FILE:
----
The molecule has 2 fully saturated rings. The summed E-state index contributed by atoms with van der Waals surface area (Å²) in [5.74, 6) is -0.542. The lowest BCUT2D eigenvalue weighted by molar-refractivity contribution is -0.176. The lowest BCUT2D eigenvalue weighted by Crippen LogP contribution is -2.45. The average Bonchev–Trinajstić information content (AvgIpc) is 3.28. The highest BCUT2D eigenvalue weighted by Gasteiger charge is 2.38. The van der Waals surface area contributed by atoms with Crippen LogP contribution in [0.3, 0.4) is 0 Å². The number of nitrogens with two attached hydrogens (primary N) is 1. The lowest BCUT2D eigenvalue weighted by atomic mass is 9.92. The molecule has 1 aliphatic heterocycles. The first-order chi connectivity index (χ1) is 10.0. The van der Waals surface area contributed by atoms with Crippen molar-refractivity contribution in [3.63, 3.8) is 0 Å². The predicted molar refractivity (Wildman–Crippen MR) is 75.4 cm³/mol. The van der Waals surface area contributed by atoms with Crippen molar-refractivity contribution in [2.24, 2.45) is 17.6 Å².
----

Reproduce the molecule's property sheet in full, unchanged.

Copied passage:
The molecule has 2 fully saturated rings. The summed E-state index contributed by atoms with van der Waals surface area (Å²) in [5.74, 6) is -0.542. The lowest BCUT2D eigenvalue weighted by molar-refractivity contribution is -0.176. The lowest BCUT2D eigenvalue weighted by Crippen LogP contribution is -2.45. The average Bonchev–Trinajstić information content (AvgIpc) is 3.28. The highest BCUT2D eigenvalue weighted by Gasteiger charge is 2.38. The van der Waals surface area contributed by atoms with Crippen LogP contribution in [0.3, 0.4) is 0 Å². The number of nitrogens with two attached hydrogens (primary N) is 1. The lowest BCUT2D eigenvalue weighted by atomic mass is 9.92. The molecule has 1 aliphatic heterocycles. The first-order chi connectivity index (χ1) is 10.0. The van der Waals surface area contributed by atoms with Crippen molar-refractivity contribution in [3.63, 3.8) is 0 Å². The predicted molar refractivity (Wildman–Crippen MR) is 75.4 cm³/mol. The van der Waals surface area contributed by atoms with Crippen molar-refractivity contribution in [2.24, 2.45) is 17.6 Å².